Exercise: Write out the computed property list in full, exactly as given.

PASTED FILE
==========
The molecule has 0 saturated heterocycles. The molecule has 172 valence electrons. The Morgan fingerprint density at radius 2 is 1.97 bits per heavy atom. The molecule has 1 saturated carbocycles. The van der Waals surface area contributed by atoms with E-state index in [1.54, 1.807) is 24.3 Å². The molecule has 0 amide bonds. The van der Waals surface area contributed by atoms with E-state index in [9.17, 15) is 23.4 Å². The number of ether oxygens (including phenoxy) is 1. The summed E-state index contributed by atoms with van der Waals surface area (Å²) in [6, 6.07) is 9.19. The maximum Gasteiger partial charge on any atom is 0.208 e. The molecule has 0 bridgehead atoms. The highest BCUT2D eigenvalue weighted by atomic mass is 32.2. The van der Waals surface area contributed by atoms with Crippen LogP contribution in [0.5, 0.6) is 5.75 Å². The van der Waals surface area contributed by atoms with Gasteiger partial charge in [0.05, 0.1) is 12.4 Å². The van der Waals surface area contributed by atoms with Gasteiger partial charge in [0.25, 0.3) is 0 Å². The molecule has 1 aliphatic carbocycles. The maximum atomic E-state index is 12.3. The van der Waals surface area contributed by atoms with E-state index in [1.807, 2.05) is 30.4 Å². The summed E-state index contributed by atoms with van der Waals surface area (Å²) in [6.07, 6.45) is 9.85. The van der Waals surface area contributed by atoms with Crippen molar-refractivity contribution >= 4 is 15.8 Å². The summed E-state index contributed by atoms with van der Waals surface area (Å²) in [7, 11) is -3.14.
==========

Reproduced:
The molecule has 0 saturated heterocycles. The molecule has 172 valence electrons. The Morgan fingerprint density at radius 2 is 1.97 bits per heavy atom. The molecule has 1 saturated carbocycles. The van der Waals surface area contributed by atoms with E-state index in [1.54, 1.807) is 24.3 Å². The molecule has 0 amide bonds. The van der Waals surface area contributed by atoms with E-state index in [9.17, 15) is 23.4 Å². The number of ether oxygens (including phenoxy) is 1. The summed E-state index contributed by atoms with van der Waals surface area (Å²) in [6, 6.07) is 9.19. The maximum Gasteiger partial charge on any atom is 0.208 e. The molecule has 0 bridgehead atoms. The highest BCUT2D eigenvalue weighted by atomic mass is 32.2. The van der Waals surface area contributed by atoms with Crippen LogP contribution in [0.5, 0.6) is 5.75 Å². The van der Waals surface area contributed by atoms with Gasteiger partial charge in [0.05, 0.1) is 12.4 Å². The van der Waals surface area contributed by atoms with Gasteiger partial charge in [0.25, 0.3) is 0 Å². The molecule has 1 aliphatic carbocycles. The maximum atomic E-state index is 12.3. The van der Waals surface area contributed by atoms with E-state index in [1.807, 2.05) is 30.4 Å². The summed E-state index contributed by atoms with van der Waals surface area (Å²) in [6.07, 6.45) is 9.85. The van der Waals surface area contributed by atoms with Crippen molar-refractivity contribution >= 4 is 15.8 Å². The summed E-state index contributed by atoms with van der Waals surface area (Å²) in [7, 11) is -3.14.